Hong Kong is an important trading partner for Australia. According to the latest statistics issued by the Department of Foreign Affairs and Trade, in the 2012/2013 financial year [AC1] Australia exported goods and services totalling $4.4 billion to Hong Kong, with the major export categories being crustaceans, gold and telecommunications equipment.
Additionally, according to Austrade’s 2014/2015 Hong Kong-Macau Market Plan,, there’s a focus on Australian businesses exporting food, beverage and consumer services, as well as other services and infrastructure, education and inward investment to Hong Kong right now.
Given the close ties between the two nations, the insights of Hong Kong’s mid-sized businesses into the operating environment have implications for Australian firms of the same size.
American Express annually researches the approach chief financial officers are taking toward current market conditions. The recently released report from the Australian market, Game Plan for Growth – CFOs’ imperative to fuel innovation[c2] [EG3] , explores finance chiefs’ approach to innovation and growth.
In Hong Kong, American Express has released similar research, Roadmap to 2020: Making the most of Hong Kong’s advantages[EG4] , exploring mid-sized businesses’ approach to future-proofing their operations. While it’s not possible to directly compare the Hong Kong and Australian surveys, there is value in exploring some of the differences between the results of the two research reports.
Confidence is the key
One of the most positive findings from the Hong Kong research was that 89% of respondents said they were confident the Hong Kong economy would continue to grow. However, 74% of the survey participants have no future-proofing plan in place.
Nevertheless, more Hong Kong CFOs reported taking steps to future proof their business in the current survey compared to the 2015 results, indicating more focus on long-term planning now than in the past.
Four out of five Hong Kong respondents said they had taken future-proofing steps over the last 12 months, compared with less than half of CFOs who reported such activity last year. The most prevalent action for CFOs that had taken steps to future proof their business was to invest in new marketing approaches such as social and digital media, with 49% of respondents having improved their approach to marketing.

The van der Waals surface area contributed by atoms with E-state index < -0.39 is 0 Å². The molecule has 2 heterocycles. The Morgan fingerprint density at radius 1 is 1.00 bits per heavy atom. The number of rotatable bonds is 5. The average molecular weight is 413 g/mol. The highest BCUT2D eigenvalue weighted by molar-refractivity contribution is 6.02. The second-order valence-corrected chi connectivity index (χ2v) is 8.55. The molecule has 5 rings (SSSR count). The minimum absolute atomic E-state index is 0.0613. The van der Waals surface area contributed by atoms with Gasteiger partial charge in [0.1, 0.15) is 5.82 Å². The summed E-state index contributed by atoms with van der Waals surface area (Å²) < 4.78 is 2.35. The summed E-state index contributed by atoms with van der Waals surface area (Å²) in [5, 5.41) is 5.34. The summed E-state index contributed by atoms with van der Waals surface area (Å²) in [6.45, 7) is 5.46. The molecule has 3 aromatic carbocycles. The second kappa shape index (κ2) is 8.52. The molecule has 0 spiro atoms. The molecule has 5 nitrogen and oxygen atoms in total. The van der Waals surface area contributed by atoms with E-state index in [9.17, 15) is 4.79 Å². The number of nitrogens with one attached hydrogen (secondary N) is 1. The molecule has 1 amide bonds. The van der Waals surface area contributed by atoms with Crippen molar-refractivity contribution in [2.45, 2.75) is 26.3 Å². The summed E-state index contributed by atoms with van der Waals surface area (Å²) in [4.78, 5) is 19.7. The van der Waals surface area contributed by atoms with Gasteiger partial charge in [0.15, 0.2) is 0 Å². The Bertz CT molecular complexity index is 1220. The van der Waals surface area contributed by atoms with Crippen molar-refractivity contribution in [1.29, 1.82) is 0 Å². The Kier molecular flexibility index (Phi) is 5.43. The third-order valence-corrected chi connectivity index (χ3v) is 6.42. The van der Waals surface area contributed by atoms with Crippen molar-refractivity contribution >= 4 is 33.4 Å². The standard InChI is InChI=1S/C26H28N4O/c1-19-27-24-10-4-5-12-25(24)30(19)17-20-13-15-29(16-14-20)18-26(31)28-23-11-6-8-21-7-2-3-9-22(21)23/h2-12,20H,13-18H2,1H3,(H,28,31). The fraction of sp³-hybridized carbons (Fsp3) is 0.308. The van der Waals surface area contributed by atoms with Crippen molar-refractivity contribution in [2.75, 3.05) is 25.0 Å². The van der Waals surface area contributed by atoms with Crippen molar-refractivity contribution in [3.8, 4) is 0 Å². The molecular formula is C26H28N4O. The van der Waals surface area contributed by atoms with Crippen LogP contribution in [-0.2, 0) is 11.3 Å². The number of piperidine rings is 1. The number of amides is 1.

In terms of the other strategic imperatives Hong Kong respondents said they were focusing on, the main components included:
- Cash flow and working capital management
- Securing top talent
- Strong leadership
- Appropriate funding
- Customer service
- Innovations in technology and ecommerce
In terms of Australian CFOs’ strategic imperatives, 69% of respondents cited growth generally as their main priority, followed by technological enhancements (57%), operational excellence (50%) and upskilling and hiring staff (44%).
While there was considerable difference between the two surveys in terms of CFOs’ strategic imperatives, the common concerns Australian and Hong Kong CFOs share include gaining access to great talent and ensuring the business has access to the latest technology.
Another area for comparison between the Hong Kong and Australian surveys was innovation. While 69% of Hong Kong respondents said not having a formal strategy is the biggest barrier to innovation, 80% of the Australian survey respondents said innovation was a priority.
For the Australian respondents the key barrier to innovation was funding: 60% of CFOs said they find it challenging accessing capital for growth. Similarly, cash flow remains king for Hong Kong businesses, with 45% stating cash flow is the key to success (up from 40% in the 2015 survey). Access to capital was an especially important consideration for smaller local businesses, while larger businesses found it easier to get access to capital for growth purposes.
China central to success
As might be expected, most (84%) Hong Kong respondents said they were already doing business with China. Additionally, Hong Kong CFOs recognised the advantages of being in close proximity to China, with 26% stating it was an advantage having access to China for sales and 19% stating it was advantageous having access to mainland China to procure for the supply chain.
Two other findings from the research indicate the importance of Hong Kong’s close relationship with China. While 59% of respondents said China’s slowdown is the greatest threat to mid-sized Hong Kongese businesses, 50% recognise the positive impacts on their operations from China’s current economic plan.
Implications for Australia
So what does all this mean for Australian CFOs? Both surveys demonstrate that while growth can be important to ongoing business success, it can also be elusive. And, no matter where the company is located, one of the best ways to pursue growth is by developing a strategic plan.
- Growth opportunities remain in Hong Kong despite a challenging operating environment
- Mid-sized businesses say it’s important to be able to respond quickly to changes
- To do this, they need a road map.